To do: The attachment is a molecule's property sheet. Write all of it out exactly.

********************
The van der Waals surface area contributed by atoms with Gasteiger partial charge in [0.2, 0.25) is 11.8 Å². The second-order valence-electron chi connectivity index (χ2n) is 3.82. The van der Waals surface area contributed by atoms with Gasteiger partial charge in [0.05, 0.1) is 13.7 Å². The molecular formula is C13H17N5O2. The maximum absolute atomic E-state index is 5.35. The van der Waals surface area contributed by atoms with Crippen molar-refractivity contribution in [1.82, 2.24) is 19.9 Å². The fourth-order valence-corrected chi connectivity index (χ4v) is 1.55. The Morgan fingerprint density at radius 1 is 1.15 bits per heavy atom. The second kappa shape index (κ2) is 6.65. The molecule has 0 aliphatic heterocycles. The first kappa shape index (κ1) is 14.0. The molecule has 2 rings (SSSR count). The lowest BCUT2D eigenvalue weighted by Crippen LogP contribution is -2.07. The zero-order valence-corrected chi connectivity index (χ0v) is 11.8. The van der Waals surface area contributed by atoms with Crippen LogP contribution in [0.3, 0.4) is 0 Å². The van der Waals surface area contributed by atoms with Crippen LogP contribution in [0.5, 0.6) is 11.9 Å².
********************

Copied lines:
The van der Waals surface area contributed by atoms with Gasteiger partial charge in [0.2, 0.25) is 11.8 Å². The second-order valence-electron chi connectivity index (χ2n) is 3.82. The van der Waals surface area contributed by atoms with Gasteiger partial charge in [0.05, 0.1) is 13.7 Å². The molecular formula is C13H17N5O2. The maximum absolute atomic E-state index is 5.35. The van der Waals surface area contributed by atoms with Crippen molar-refractivity contribution in [1.82, 2.24) is 19.9 Å². The fourth-order valence-corrected chi connectivity index (χ4v) is 1.55. The Morgan fingerprint density at radius 1 is 1.15 bits per heavy atom. The second kappa shape index (κ2) is 6.65. The molecule has 0 aliphatic heterocycles. The first kappa shape index (κ1) is 14.0. The molecule has 2 rings (SSSR count). The lowest BCUT2D eigenvalue weighted by Crippen LogP contribution is -2.07. The zero-order valence-corrected chi connectivity index (χ0v) is 11.8. The van der Waals surface area contributed by atoms with Crippen LogP contribution in [0.3, 0.4) is 0 Å². The van der Waals surface area contributed by atoms with Crippen LogP contribution in [0.5, 0.6) is 11.9 Å².